Identifying high-risk settings within the SaaS applications is of high importance. Those involved in SaaS security must be aware of the location of all sensitive assets, as well as their access permissions. Identifying all users is the second half of the pillar. Using a central repository to identify internal and external users, their permissions within each application, and the apps they can access should be a priority. Special attention should be paid to high-permission users, such as admins, and the devices they use to access the SaaS apps.

Placing Safeguards Around the SaaS Environment

Adding protective measures is a key principle of NIST CSF 2.0. From a SaaS perspective, that means managing identities and credentials for all users, and authenticating them using MFA or SSO. It also requires limiting access to authorized users, using role-based access control, to adhere to the Principle of Least Privilege (POLP).

SaaS applications contain a wealth of valuable data, which makes them attractive to threat actors. Deprovisioning former employees, adding password controls to documents, and disconnecting unused third-party applications reduce the possibility of data leakage. 

Detecting Threats in the SaaS Stack

The third pillar in the NIST framework is the need to detect cybersecurity events taking place. To be truly effective in a SaaS environment, threat detection capabilities require a holistic view of the entire SaaS stack. Identity Threat Detection & Response (ITDR) capabilities that focus on each app individually will miss out on events, such as a user who logs into multiple applications at the same time using a different browser or operating system.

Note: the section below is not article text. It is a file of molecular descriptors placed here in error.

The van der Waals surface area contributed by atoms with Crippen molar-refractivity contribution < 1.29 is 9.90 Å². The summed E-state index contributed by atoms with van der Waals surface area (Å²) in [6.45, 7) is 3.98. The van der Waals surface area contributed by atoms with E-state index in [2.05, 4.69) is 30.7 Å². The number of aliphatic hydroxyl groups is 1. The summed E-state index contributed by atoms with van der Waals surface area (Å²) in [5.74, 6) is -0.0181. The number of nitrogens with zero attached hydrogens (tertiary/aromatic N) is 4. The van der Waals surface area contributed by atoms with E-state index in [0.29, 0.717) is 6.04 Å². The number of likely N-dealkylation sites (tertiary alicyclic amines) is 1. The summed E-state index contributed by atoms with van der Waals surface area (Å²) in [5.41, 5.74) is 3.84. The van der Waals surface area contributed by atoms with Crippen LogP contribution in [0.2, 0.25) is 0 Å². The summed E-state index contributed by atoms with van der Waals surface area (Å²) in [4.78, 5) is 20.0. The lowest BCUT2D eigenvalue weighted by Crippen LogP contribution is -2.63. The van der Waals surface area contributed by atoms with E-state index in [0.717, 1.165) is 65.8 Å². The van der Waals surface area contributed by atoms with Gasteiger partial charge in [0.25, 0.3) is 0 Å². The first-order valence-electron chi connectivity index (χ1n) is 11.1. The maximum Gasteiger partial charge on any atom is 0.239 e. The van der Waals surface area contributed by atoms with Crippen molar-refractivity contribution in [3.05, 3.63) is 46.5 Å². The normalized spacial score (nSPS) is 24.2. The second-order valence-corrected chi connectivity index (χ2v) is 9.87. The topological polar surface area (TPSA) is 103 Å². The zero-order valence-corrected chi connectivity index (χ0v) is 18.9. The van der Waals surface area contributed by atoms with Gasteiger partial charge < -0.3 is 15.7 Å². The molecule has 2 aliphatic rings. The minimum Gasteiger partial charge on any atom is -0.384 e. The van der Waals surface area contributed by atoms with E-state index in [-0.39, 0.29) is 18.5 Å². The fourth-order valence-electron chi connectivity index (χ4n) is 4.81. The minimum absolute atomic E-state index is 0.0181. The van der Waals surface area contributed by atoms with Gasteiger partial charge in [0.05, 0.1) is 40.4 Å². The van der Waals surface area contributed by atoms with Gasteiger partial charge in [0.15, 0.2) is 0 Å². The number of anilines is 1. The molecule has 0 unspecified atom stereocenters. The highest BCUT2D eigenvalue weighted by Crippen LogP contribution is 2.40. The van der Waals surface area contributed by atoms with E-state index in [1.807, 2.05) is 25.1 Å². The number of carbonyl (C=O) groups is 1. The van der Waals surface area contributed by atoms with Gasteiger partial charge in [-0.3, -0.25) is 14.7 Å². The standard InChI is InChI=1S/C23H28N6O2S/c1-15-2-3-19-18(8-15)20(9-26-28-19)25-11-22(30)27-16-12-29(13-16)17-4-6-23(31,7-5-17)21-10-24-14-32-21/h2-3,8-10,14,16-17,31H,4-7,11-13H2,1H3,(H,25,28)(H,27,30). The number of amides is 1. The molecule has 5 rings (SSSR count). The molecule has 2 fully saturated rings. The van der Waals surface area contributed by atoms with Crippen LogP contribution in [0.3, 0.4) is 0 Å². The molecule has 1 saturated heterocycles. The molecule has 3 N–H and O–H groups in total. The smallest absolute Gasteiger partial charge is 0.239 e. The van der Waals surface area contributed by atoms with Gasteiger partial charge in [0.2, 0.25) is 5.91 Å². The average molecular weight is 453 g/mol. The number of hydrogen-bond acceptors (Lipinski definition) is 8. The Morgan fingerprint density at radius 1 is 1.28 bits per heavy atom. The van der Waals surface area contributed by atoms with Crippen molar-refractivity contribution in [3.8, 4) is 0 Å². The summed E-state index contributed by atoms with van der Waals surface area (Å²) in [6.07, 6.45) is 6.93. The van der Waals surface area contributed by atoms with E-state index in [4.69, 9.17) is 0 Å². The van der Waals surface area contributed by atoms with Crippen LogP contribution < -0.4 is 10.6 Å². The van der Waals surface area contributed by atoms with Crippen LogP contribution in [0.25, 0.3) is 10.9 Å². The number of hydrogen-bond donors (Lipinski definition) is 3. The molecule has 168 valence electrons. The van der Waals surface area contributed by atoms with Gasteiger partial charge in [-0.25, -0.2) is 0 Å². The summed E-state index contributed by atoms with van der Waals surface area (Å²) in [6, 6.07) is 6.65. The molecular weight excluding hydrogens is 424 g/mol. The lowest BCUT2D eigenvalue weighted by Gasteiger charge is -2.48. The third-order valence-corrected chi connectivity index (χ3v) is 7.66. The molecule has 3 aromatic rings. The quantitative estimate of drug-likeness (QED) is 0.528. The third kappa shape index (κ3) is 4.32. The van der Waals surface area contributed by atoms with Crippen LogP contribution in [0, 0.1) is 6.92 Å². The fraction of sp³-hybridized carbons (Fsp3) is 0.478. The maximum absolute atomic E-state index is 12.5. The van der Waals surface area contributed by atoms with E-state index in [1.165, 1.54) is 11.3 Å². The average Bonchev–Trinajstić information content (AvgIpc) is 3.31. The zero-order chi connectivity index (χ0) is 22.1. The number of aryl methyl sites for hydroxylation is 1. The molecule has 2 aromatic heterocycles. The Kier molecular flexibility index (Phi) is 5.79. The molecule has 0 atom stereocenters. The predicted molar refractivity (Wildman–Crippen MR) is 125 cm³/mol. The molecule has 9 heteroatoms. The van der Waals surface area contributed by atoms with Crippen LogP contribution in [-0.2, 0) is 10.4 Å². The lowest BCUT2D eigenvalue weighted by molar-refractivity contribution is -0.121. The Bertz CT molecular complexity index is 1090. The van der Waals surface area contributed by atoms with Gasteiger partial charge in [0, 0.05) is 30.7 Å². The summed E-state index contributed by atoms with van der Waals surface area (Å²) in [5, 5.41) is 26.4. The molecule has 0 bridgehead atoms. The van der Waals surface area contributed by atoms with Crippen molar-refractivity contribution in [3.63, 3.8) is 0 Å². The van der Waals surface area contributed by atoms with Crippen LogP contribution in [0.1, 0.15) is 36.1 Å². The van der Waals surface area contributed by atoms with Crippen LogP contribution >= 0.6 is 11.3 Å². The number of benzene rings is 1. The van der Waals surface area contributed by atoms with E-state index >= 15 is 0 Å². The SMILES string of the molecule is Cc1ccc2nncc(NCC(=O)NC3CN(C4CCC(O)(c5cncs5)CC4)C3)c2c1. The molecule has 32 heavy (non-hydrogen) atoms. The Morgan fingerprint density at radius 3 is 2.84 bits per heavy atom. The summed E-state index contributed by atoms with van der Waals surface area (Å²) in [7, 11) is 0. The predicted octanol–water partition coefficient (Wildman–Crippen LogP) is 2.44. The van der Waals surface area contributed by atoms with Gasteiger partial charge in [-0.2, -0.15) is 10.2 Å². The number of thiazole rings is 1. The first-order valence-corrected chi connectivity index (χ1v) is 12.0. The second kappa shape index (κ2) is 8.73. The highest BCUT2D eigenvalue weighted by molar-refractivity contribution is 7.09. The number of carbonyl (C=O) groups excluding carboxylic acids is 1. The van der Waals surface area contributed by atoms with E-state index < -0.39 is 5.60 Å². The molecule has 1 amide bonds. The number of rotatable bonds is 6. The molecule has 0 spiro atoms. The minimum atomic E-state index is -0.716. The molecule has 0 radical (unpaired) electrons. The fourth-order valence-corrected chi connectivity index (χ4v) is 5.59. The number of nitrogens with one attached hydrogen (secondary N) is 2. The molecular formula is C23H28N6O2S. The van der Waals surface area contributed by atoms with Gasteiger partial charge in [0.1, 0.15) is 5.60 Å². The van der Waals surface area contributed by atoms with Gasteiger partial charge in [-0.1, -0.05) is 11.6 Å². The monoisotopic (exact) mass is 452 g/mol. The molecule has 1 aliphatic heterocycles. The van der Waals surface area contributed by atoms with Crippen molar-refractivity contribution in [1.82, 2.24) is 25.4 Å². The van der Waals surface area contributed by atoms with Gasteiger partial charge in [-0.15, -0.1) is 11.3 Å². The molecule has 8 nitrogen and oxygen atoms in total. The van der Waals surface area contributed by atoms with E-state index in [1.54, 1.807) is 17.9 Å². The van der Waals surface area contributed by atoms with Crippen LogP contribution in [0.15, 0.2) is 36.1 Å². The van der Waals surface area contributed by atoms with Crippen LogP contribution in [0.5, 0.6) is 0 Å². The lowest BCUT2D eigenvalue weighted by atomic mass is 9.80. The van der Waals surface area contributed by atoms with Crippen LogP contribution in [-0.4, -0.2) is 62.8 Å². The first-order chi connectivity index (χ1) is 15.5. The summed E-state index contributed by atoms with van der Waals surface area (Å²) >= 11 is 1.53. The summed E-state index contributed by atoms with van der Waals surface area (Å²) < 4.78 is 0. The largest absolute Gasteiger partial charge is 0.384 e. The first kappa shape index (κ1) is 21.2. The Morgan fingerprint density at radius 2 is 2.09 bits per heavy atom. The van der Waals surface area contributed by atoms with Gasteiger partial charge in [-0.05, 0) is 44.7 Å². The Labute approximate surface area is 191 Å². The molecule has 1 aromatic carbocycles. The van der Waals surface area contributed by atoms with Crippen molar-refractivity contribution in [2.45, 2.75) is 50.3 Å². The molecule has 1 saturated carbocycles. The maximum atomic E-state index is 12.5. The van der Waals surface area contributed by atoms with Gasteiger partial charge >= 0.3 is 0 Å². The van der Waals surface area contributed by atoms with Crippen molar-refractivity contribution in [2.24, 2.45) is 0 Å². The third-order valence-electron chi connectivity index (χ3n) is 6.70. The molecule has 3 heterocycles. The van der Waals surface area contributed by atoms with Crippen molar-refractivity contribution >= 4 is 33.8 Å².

SaaS threat detection goes beyond the capabilities of standard ITDR solutions, which typically are not designed to understand the complex nature of SaaS environments. It requires the ability to monitor and analyze logs for anomalous behavior from both human and non-human accounts. SSPM solutions include ITDR capabilities and identify subtle and sophisticated identity-centric threats such as users who gain access following password-based attacks, unlikely travelers, and those who have anomalies in their IP address.

Responding To and Recovering From Threats

When threat actors manage to get past access control points, NIST recommendations position organizations for limited damage and fast recovery. SaaS response and recovery is similar in many ways to any other asset that was attacked. However, due to the distributed nature of SaaS applications, a breach in one application is often an isolated event.